Thursday, May 14, 2009

The Zen of Grape Ivy

When my wife Margaret & I moved to our current country home on 22 acres after living in the city for all of our  lives, we knew that things would be different. As city homeowners we always subcontracted the care of our property to either willing neighborhood kids or a landscaping service, so caring for property is not something that comes naturally to me.

My expectations were simple enough, I figured that I’d just mow the 5-6 acres that have a “grass-like” growth on it, and leave the rest of it to nature—as is. 

But, as I walked through the woods, I noticed a pernicious plant called “grape ivy”—“wild grape vine” (vitis aestivalis I think.) strangling many of the trees. Now these are no small vines by the way, we are talking about vines with diameters ranging from 2 to 5 inches, and reaching 60–70 feet up into the trees—one plant often engulfing 2 or 3 neighboring trees as well. I knew that the vines were choking the life out of the native white ash, shag-bark hickory, maple and oak trees on our property and decided that I had to do something about it. 

At first I thought I could just pull it out of the trees with my hands—fat chance of that happening. So, I started carrying a small folding saw with me to cut the vines at the base hoping to at least stop the spread of this pesky plant. Then in later walks I started bringing a bow saw, and finally a chain saw to deal with the larger ones. But I still had these dangling masses of vines strung between trees making it impossible to walk through, and still choking the trees.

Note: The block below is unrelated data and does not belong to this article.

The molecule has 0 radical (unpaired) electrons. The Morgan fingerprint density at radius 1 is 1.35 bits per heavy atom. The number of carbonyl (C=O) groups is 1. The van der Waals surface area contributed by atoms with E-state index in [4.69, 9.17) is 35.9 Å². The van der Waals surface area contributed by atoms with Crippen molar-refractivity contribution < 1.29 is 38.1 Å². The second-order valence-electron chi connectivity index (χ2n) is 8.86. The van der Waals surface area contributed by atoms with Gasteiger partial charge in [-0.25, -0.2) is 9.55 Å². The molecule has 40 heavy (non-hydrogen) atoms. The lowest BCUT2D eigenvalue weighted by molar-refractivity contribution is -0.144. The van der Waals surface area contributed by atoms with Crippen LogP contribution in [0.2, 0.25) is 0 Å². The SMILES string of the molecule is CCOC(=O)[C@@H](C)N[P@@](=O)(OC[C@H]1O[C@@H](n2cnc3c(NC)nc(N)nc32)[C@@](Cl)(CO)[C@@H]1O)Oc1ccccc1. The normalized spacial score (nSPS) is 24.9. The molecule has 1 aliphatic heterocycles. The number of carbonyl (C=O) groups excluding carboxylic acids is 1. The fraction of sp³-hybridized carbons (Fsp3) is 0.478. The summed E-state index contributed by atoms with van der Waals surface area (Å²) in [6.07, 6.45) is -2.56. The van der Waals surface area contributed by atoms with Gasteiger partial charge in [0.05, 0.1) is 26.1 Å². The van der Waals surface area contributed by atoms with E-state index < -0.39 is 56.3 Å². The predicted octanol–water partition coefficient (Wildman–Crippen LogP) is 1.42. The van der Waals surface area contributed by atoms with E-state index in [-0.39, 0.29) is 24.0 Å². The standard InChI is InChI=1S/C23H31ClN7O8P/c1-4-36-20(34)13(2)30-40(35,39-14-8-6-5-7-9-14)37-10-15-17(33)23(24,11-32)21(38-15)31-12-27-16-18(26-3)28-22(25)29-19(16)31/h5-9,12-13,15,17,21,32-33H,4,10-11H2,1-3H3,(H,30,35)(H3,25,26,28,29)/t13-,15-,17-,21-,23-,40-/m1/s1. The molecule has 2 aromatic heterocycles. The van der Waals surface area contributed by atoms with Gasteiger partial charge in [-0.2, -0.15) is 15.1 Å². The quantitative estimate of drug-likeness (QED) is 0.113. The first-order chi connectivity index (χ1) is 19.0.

So, the only way to get this stuff out of the trees was to pull it out using a tractor. I’m sure it’s hard to imagine how the process of attaching a 50-foot chain to a 40 horsepower 4-wheel drive tractor and yanking grape ivy out of trees could be “Zen-like”—but trust me, it is. Knowing that this small act can rescue the trees makes me feel like I’m doing what’s right—and good. 

And the final result is that over the past seven years I’ve managed to rescue well over 100 trees on our property, giving them a chance to prosper and grow without the stranglehold of grape ivy. The funny thing is though, that because there are so many trees still encumbered, it’s hard to see that I’m even making any progress. 

Maybe our (soon-to be-born) grandchild will get to enjoy our property more, and that alone could make it all worthwhile.


A small pile of grape ivy recently removed—ready to be burned.

Here's the next challenge, that 3 inch wide vine you see above is poison ivy! Now what the heck do I do about that?


Lisa said...

Don't you just love spending time with nature :). Yeah, right, huh? Not in this case. I too have the grape ivy everywhere and have pulled it and cut it in an attempt to save some trees.

one-third each of soap water, vinegar, and salt. Mix these as well as you can.

I have not really had much of a problem with the poison ivy. We have very little here (but, my kids usually find it, of course). I have read that 1/3 cup of each soapy water (organic dish soap-local stores have it), salt, and vinegar will eradicate it. I think I'd try putting in a lawn sprayer, rather than a small scort bottle, for a big job.

Good luck.

Lisa said...

See what happens when I don't revise. It's my click happy fingers that caused me to leave a sentence just kind of hanging the grape vine you mention :) Lesson learned, again.

Joe said...

DM - You ruthless, heartless, uncaring bastard! What about the living spirits of the vines?! They're just trying to make a living, just like you. They have kids, many have grandchildren (as you're about to), they're saving for retirement... & you come along with a fat polluting tractor and rip out their hearts! Tell me: is THIS your idea of "Zen"? And by the way, ever heard of "karma"?